If You're Reading This, It's Okay Not To Be Okay
Imagine a freshly cooked dinner, consisting of marinated steak, steamed vegetables, and piping hot mashed potatoes with a mountain of butter cascading down the side. To top it all off, a homemade hot fudge brownie sundae with a cherry on top. To most, the thought of this meal is utterly mouthwatering but to anorexia survivors like me, this meal was once beyond petrifying.
When I was just ten years old, I developed severe anorexia and my whole world flipped upside down. Everything became a numbers game: how many calories I consumed, how many minutes I needed to exercise, the size of my jeans. During the height of my eating disorder,I craved one thing only: control. However, in reality, everything that I once had control over slowly was torn away but I was too sick to realize it. The natural-born athlete could no longer compete in soccer games. The star student had to take a gap year from school. Even the genuine relationships that I once cared about slowly vanished after being torn apart from my family for several months due to a ravaging mental illness that caused me to spend my eleventh birthday in a hospital room by myself across the country.
As a little kid, I had always heard people like my grandmother say the classic “Everything happens for a reason.” I had always questioned this statement, wondering what the reason for me to spend so many years sick possibly could be and why did I have to be a prisoner to my very own evil monster that told me I was stupid, ugly, and not good enough for so long.“Why me?”I repeatedly asked myself, my family, and even prayed to God. However, now that I am older and wiser after spending so much time trying to figure this demanding question out, I now realize that all of my struggles and adversities have shaped me into the person I am today: someone put on this Earth to help others, support my community, and most importantly grow into the best version of myself.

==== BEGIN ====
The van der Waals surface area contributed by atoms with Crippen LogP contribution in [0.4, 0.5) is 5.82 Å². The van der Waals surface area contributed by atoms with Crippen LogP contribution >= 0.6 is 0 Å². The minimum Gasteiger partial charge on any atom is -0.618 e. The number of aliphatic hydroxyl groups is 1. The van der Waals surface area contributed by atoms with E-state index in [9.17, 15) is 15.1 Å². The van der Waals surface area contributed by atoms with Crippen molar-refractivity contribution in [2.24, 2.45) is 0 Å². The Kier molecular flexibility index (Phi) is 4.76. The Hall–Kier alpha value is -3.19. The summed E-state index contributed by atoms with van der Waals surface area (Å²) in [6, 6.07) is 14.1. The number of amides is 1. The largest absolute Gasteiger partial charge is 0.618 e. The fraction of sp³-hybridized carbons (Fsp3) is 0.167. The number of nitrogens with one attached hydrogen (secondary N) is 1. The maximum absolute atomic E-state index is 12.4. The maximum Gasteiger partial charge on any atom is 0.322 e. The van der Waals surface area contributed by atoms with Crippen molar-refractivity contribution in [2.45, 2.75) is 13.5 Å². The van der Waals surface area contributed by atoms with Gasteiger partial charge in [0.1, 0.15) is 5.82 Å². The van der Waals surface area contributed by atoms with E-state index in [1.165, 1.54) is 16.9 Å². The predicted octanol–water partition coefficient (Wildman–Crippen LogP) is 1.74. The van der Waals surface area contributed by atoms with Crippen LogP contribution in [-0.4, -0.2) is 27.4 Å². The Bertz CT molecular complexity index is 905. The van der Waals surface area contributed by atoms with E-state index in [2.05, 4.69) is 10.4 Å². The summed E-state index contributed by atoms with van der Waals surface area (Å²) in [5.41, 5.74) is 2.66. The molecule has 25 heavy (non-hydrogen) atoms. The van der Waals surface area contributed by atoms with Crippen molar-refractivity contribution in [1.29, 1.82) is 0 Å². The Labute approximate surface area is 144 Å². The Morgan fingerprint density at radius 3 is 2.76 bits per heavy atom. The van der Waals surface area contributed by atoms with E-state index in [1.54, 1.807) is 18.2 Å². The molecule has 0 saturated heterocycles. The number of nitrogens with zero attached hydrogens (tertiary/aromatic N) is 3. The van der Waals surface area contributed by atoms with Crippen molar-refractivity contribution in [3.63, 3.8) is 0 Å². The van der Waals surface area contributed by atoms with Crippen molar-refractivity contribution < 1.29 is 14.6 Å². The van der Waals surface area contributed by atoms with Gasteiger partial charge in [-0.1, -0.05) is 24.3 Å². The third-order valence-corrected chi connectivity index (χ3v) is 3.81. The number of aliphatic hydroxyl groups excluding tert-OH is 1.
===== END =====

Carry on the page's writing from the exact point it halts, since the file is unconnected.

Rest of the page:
Thrown into a pool of a dozen strangers in a residential treatment facility, I was forced to come out of my comfort zone of a once shy, soft-spoken and held-back individual.I had to learn to trust my doctors and soon built a strong bond with those twelve other girls who went from being strangers to my family.
When my health deteriorated, my identity as a natural-born athlete was shattered and I had to turn to other outlets like art and creative writing. After meeting so many amazing people that helped me get back on my feet over the years, I felt that I was destined to pay it forward and help other people in my community as a volunteer firefighter.
Separated from the classroom environment when I was sent away for the first time, I had to learn how to teach myself and be self-sufficient. I became my algebra, writing, and language teacher all at the same time but was still able to maintain my academic status towards the top of my class.
Most of all, I’ve learned that almost nothing is as ideal as it seems. Every single person has their own story and they can make it seem however they want for people looking in on the other side. It’s easy to look and judge, but merely impossible to see who people really are and what they are struggling with. Everyone saw me as a very skinny, cute,“average” fifth-grader but what they did not know was my struggles with distorted body image and that I had severe anorexia that almost killed me. To outsiders, my life looked “happy” and “perfect.”. A simple smile or compliment can go a long way as you really never know what anyone is going through.
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With immense gratitude, the Promly Team.